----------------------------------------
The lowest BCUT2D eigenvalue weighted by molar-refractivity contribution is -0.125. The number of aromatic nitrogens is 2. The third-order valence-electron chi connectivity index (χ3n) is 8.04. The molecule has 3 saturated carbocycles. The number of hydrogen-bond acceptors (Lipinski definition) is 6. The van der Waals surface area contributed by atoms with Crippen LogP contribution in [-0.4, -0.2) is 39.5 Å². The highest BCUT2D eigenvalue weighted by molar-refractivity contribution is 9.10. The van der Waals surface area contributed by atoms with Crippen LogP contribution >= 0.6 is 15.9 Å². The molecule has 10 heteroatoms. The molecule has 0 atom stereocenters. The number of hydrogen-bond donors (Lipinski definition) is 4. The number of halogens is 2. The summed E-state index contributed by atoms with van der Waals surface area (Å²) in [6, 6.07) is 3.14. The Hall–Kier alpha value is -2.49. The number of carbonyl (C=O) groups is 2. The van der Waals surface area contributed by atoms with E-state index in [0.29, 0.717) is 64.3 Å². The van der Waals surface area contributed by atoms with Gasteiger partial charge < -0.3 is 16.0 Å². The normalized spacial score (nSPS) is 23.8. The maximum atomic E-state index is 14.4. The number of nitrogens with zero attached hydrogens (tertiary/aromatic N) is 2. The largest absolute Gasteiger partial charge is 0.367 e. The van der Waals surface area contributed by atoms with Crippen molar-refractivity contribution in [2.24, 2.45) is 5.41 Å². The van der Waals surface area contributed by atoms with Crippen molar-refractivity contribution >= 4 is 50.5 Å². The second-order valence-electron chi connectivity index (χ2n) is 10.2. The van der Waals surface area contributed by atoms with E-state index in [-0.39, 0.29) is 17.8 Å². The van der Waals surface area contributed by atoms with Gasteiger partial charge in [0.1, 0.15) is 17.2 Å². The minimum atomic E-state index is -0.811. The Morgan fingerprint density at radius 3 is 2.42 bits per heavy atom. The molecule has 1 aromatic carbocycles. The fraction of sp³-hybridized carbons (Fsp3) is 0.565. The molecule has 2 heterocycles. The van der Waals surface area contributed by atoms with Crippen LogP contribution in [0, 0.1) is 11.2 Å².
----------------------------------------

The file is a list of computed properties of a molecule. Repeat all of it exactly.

The lowest BCUT2D eigenvalue weighted by molar-refractivity contribution is -0.125. The number of aromatic nitrogens is 2. The third-order valence-electron chi connectivity index (χ3n) is 8.04. The molecule has 3 saturated carbocycles. The number of hydrogen-bond acceptors (Lipinski definition) is 6. The van der Waals surface area contributed by atoms with Crippen LogP contribution in [-0.4, -0.2) is 39.5 Å². The highest BCUT2D eigenvalue weighted by molar-refractivity contribution is 9.10. The van der Waals surface area contributed by atoms with Crippen LogP contribution >= 0.6 is 15.9 Å². The molecule has 10 heteroatoms. The molecule has 0 atom stereocenters. The number of hydrogen-bond donors (Lipinski definition) is 4. The number of halogens is 2. The summed E-state index contributed by atoms with van der Waals surface area (Å²) in [6, 6.07) is 3.14. The Hall–Kier alpha value is -2.49. The number of carbonyl (C=O) groups is 2. The van der Waals surface area contributed by atoms with E-state index in [0.29, 0.717) is 64.3 Å². The van der Waals surface area contributed by atoms with Gasteiger partial charge < -0.3 is 16.0 Å². The normalized spacial score (nSPS) is 23.8. The maximum atomic E-state index is 14.4. The number of nitrogens with zero attached hydrogens (tertiary/aromatic N) is 2. The largest absolute Gasteiger partial charge is 0.367 e. The van der Waals surface area contributed by atoms with Crippen molar-refractivity contribution in [2.24, 2.45) is 5.41 Å². The van der Waals surface area contributed by atoms with Crippen molar-refractivity contribution >= 4 is 50.5 Å². The second-order valence-electron chi connectivity index (χ2n) is 10.2. The van der Waals surface area contributed by atoms with E-state index in [-0.39, 0.29) is 17.8 Å². The van der Waals surface area contributed by atoms with Gasteiger partial charge in [0.1, 0.15) is 17.2 Å². The minimum atomic E-state index is -0.811. The Morgan fingerprint density at radius 3 is 2.42 bits per heavy atom. The molecule has 1 aromatic carbocycles. The fraction of sp³-hybridized carbons (Fsp3) is 0.565. The molecule has 2 heterocycles. The van der Waals surface area contributed by atoms with Crippen LogP contribution in [0, 0.1) is 11.2 Å².